Some commentators have argued that Smith's works show support for a progressive, not flat, income tax and that he specifically named taxes that he thought should be required by the state, among them luxury-goods taxes and tax on rent.[137] Yet Smith argued for the "impossibility of taxing the people, in proportion to their economic revenue, by any capitation" (The Wealth of Nations, V.ii.k.1). Smith argued that taxes should principally go toward protecting "justice" and "certain publick institutions" that were necessary for the benefit of all of society, but that could not be provided by private enterprise (The Wealth of Nations, IV.ix.51).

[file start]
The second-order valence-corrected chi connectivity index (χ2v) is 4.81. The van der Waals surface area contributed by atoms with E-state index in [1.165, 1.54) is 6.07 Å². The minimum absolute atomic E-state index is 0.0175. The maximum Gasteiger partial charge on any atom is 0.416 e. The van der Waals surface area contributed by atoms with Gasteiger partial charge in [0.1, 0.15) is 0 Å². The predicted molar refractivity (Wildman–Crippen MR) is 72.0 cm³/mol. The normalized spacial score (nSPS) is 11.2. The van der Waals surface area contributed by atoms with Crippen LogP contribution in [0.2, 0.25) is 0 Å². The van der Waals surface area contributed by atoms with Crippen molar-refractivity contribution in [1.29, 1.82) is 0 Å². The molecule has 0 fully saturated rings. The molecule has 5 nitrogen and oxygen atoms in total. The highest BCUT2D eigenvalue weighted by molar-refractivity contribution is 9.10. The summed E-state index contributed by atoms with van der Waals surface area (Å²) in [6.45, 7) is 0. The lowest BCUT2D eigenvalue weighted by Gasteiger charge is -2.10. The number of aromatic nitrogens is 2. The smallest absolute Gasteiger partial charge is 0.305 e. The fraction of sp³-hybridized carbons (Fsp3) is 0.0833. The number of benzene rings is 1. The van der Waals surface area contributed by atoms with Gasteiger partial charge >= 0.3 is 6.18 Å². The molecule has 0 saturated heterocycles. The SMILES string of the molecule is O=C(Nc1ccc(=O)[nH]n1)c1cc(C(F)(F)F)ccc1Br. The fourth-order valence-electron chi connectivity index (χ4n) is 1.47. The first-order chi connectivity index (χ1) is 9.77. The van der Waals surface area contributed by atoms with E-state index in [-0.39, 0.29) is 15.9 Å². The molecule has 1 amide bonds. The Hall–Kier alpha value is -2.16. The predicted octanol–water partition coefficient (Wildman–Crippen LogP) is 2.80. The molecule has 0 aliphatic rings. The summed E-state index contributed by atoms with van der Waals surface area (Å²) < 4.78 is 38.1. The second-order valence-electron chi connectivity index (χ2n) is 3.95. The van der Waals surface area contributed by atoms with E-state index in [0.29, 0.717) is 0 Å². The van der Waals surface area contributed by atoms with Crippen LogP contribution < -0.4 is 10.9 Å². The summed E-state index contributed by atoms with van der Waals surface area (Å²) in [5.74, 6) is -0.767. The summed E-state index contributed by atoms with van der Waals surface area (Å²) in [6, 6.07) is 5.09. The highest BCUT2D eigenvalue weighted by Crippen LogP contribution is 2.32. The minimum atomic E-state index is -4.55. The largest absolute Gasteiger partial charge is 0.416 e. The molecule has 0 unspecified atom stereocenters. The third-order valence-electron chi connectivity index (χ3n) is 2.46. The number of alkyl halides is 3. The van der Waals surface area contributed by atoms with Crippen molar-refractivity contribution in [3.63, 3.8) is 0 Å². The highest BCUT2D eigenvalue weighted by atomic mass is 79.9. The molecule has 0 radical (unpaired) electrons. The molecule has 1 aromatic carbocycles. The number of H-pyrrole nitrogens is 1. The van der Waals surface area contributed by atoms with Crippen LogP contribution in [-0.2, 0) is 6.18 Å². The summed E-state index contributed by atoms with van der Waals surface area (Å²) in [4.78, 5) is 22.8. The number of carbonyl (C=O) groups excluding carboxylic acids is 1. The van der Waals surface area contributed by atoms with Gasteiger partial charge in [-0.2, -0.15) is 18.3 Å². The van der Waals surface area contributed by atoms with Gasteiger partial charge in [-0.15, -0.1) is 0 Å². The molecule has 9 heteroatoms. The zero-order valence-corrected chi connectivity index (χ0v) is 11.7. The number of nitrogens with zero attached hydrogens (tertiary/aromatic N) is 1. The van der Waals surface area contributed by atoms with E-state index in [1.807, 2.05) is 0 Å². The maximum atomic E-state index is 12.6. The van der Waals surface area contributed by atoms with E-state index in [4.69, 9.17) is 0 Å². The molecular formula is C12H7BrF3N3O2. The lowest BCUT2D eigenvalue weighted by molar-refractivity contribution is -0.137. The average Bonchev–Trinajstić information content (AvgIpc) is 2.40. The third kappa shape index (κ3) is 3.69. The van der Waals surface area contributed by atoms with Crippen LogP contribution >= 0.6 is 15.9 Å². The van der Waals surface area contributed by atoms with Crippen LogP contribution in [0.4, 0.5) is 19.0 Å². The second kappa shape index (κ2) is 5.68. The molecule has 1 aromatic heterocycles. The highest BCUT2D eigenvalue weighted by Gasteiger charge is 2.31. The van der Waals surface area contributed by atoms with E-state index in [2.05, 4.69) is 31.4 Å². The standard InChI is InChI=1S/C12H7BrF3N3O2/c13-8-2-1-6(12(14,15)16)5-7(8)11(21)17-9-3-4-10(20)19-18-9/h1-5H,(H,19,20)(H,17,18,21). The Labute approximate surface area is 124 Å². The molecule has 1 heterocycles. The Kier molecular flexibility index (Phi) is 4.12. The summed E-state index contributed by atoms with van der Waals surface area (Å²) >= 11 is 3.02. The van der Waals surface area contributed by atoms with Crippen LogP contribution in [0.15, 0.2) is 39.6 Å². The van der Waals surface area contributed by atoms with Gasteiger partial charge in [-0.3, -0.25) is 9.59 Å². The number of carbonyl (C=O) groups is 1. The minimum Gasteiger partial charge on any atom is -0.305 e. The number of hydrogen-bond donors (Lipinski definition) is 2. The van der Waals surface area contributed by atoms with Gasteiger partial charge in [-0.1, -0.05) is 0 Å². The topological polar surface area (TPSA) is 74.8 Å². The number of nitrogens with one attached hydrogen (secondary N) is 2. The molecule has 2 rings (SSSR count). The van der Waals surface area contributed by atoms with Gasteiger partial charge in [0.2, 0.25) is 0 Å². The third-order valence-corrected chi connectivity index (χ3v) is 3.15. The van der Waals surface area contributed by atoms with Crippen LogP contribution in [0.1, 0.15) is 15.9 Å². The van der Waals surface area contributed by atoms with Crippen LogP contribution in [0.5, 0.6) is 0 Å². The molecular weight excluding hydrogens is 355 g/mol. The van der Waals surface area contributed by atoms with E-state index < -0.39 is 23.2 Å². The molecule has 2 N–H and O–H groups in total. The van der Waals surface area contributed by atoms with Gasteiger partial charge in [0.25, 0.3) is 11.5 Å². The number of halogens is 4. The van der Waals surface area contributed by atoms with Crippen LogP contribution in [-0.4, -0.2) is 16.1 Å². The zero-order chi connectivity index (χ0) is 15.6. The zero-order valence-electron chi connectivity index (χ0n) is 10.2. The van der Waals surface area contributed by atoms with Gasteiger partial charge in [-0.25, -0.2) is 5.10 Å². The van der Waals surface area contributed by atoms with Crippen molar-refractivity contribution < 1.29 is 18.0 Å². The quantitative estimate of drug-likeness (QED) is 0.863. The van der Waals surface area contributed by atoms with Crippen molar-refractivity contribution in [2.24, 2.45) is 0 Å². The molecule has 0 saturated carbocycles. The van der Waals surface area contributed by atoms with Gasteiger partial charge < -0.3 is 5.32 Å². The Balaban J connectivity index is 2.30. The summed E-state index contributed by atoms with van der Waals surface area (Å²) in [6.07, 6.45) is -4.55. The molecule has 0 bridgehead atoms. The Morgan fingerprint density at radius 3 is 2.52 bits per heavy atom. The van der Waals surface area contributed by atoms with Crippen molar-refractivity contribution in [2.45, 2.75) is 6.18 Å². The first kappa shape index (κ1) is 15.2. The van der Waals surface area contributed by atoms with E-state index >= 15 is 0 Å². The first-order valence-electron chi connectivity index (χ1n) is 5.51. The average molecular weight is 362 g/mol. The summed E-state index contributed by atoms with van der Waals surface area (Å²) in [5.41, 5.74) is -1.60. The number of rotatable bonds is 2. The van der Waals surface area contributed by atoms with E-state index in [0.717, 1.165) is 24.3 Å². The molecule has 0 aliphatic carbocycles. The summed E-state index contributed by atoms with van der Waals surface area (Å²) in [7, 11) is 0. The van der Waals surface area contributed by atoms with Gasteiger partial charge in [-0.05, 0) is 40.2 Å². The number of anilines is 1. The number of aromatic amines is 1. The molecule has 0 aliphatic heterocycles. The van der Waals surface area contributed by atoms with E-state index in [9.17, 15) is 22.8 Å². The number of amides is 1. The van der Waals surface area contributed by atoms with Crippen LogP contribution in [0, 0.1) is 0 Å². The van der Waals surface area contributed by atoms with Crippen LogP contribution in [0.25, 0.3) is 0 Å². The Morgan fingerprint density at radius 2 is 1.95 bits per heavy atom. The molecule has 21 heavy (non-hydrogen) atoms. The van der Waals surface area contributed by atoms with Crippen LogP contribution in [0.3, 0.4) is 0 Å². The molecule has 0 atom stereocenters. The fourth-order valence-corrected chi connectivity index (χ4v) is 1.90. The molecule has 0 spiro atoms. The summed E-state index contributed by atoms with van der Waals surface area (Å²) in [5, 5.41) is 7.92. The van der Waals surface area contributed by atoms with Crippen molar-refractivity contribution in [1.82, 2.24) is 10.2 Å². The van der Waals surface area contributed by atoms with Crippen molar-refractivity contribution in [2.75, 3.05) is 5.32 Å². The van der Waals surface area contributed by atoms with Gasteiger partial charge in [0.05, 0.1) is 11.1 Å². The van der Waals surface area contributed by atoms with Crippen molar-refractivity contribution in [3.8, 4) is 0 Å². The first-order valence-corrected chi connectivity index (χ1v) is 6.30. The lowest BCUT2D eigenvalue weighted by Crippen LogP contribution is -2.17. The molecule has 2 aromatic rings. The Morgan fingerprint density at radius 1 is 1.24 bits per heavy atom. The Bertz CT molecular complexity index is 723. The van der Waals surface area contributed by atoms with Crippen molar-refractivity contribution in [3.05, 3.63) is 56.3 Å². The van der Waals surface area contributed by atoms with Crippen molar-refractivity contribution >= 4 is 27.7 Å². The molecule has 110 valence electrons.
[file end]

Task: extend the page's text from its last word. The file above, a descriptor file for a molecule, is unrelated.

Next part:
Additionally, Smith outlined the proper expenses of the government in The Wealth of Nations, Book V, Ch. I. Included in his requirements of a government is to enforce contracts and provide justice system, grant patents and copy rights, provide public goods such as infrastructure, provide national defence, and regulate banking. The role of the government was to provide goods "of such a nature that the profit could never repay the expense to any individual" such as roads, bridges, canals, and harbours. He also encouraged invention and new ideas through his patent enforcement and support of infant industry monopolies. He supported partial public subsidies for elementary education, and he believed that competition among religious institutions would provide general benefit to the society. In such cases, however, Smith argued for local rather than centralised control: "Even those publick works which are of such a nature that they cannot afford any revenue for maintaining themselves ... are always better maintained by a local or provincial revenue, under the management of a local and provincial administration, than by the general revenue of the state" (Wealth of Nations, V.i.d.18). Finally, he outlined how the government should support the dignity of the monarch or chief magistrate, such that they are equal or above the public in fashion. He even states that monarchs should be provided for in a greater fashion than magistrates of a republic because "we naturally expect more splendor in the court of a king than in the mansion-house of a doge".[138] In addition, he allowed that in some specific circumstances, retaliatory tariffs may be beneficial: